• H03B2201/035Varying beside the frequency also another parameter of the oscillator in dependence on the frequency the parameter being another frequency, e.g. a harmonic of the oscillating frequency

Abstract

A dual-resonator YIG oscillator with a main YIG resonator and a stabilizing YIG resonator both suspended in a common magnetic field. The main YIG resonator takes on the high-Q factor aspects of the oscillator, while the stabilizing YIG resonator helps stabilize the operation of the main YIG resonator, and also allows the main YIG resonator operate at higher magnetic field strengths, achieving higher frequency operation. The stabilizing YIG resonator also enables the oscillator's active device to operate in a more linear, lower phase noise, regime. As compared to conventional YIG oscillators, the disclosed dual resonator YIG oscillator provides significant performance improvements, such as higher frequency operation, lower power consumption, higher tuning speed, and lower phase noise.

Description

BACKGROUND OF THE INVENTION Field of the Invention

The invention relates to devices and methods for high frequency fundamental signal generation. More particularly, it relates to ferrite oscillators, such as yttrium-iron-garnet (YIG) oscillators.

Description of the Related Art

YIG oscillators, often formed from a single small sphere of Yttrium Iron Garnet material, are widely used in the microwave field. Such oscillators are described by the work of Grace, U.S. Pat. No. 3,533,016, Dupre U.S. Pat. No. 3,668,554, and others. See also R. Trew, “Design Theory for Broad-Band YIG-Tuned FET Oscillators,” in IEEE Transactions on Microwave Theory and Techniques, Vol. MTT-27, January 1979, pp. 8-14. Such oscillators have several advantages over alternative approaches, and can provide relatively high oscillation frequency, wide tuning range, low phase noise, and excellent tuning linearity.

Grace, U.S. Pat. Nos. 5,115,209 and 5,200,713 have described a device with two independent single-YIG oscillators, which were configured to work in different frequency bands.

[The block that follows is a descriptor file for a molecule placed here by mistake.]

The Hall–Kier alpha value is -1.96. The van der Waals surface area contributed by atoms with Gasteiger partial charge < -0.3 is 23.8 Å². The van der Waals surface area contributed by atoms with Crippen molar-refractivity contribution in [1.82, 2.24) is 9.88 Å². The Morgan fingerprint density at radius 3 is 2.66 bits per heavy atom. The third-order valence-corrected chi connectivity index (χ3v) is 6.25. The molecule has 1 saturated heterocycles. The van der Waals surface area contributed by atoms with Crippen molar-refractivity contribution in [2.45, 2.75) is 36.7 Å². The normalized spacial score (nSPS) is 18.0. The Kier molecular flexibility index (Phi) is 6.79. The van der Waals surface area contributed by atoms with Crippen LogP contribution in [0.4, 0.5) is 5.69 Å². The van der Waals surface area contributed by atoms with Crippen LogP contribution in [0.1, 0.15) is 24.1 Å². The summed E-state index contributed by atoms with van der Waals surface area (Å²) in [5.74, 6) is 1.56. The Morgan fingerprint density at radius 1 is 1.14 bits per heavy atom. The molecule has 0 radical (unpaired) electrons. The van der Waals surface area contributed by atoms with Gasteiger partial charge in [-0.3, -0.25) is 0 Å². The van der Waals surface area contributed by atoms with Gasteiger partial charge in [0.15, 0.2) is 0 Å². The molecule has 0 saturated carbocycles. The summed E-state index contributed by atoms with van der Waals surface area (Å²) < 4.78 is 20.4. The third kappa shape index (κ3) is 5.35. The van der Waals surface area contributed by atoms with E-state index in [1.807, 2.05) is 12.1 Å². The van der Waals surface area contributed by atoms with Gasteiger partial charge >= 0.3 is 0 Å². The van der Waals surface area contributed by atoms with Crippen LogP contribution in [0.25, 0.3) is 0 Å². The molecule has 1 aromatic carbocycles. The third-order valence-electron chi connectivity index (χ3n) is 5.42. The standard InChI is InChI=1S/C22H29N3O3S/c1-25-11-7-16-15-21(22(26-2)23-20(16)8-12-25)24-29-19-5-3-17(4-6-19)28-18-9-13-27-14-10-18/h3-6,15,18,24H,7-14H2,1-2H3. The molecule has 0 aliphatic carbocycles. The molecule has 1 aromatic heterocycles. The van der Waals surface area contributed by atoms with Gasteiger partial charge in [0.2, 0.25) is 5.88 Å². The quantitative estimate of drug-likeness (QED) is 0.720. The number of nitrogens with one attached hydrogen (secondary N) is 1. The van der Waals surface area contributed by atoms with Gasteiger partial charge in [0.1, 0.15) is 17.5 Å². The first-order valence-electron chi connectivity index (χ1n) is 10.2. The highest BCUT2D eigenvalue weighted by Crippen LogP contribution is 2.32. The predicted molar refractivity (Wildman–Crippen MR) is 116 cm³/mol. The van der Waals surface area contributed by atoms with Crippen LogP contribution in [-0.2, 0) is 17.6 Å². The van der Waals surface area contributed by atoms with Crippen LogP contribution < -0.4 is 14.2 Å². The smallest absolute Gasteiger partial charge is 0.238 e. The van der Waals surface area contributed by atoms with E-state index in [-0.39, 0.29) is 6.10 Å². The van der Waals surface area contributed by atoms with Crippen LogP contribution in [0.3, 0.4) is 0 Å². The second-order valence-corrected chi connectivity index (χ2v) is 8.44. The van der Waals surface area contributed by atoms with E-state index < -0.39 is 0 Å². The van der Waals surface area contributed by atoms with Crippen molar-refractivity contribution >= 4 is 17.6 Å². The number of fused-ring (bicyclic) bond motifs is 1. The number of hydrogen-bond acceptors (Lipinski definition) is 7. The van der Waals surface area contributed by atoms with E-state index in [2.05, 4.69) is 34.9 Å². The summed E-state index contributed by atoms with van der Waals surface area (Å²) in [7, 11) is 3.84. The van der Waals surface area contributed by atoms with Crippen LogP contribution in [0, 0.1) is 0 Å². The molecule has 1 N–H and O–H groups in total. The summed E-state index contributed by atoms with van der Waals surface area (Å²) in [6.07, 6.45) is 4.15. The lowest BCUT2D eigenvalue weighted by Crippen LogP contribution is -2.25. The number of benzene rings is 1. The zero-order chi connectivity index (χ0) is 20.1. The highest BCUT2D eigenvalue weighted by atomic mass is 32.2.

A simplified block diagram of a conventional (prior art) YIG oscillator (100) is shown in FIG. 1. FIG. 2 shows a simplified cross-sectional view of an exemplary magnetic structure of a conventional (prior art) YIG oscillator.

A typical YIG oscillator (100) comprises a high-Q spherical YIG resonator (102) (e.g. a YIG sphere), that is held in a magnetic field (see FIG. 2), as well as an active device (104) (such as a transistor) that is used, in conjunction with an electrical power source (not shown), to compensate for energy losses during operation by generating a dynamic negative resistance that compensates for resonator energy loss.

Typically a piece of wire (106), often called a coupling loop, but here referred to as a coupling wire, is partially wound around the YIG sphere (102) (often about half of the YIG sphere), and is positioned so that the coupling wire (106) can magnetically couple to the YIG sphere (resonator).

A simplified cross-sectional view (200) of an exemplary magnetic structure of a conventional (prior art) YIG oscillator is shown in FIG. 2. The magnetic field (202) is typically provided, at least in part, by an electromagnetic coil (204) (such as an electromagnetic tuning coil) for frequency tuning. In some embodiments, the strength of the magnetic field can be further enhanced by use of a larger electromagnet and/or permanent magnet (not shown). The spherical YIG resonator (102) is placed between the poles (206, 208) of this electromagnet. Frequency tuning is provided by changing the magnetic field (202), with fine tuning often provided using a variable DC current flowing through the electromagnet tuning coil (204).

To form an oscillator, the YIG resonator in the magnetic field device (200) is electrically connected (108) to other oscillator components, such as at least one active device (104), as well as optional attenuators and other components. These are all electrically connected together to form a closed circuit, often called an oscillator loop, but here called an oscillator circuit.

FIG. 3 shows a general block diagram of a conventional (prior art) feedback oscillator, here using typical YIG resonator electrical schematic symbols (110). Again, this can be viewed as being an oscillator circuit (or oscillator loop) (108 a) comprising a YIG (102) resonator magnetically coupled to a coupling wire (106), and an active device.

The frequency of a YIG oscillator can be adjusted by varying the intensity of the YIG sphere's (YIG resonator's) magnetic field (202). This oscillator tuning is possible since the resonant frequency of the isotropic YIG resonator (102) in a uniform magnetic field is a nearly linear function of the magnetic field strength. The basic relationship between the YIG resonator resonant frequency f and magnetic field strength H is given as follows:
f=γH, where: γ=2.8 MHz/Oe is the gyromagnetic ratio.

The gyromagnetic ratio is a physical constant, which is independent of the YIG resonator size.

One of the most valuable features of YIG oscillators (100, 300) is their wide frequency coverage. The oscillator's low frequency limit is determined by the YIG (or other type) resonator material. This becomes a low frequency limiting factor when the magnetic field becomes insufficient to align the magnetic particles within the YIG resonator itself.

The upper oscillation frequency of the YIG oscillator is limited by several practical design considerations. One major problem is high frequencies require correspondingly high magnetic fields. This often leads to high power consumption, because that the intensity of the magnetic field, at least for electromagnets, is typically in direct proportion to the electrical current, which can include any DC tuning current.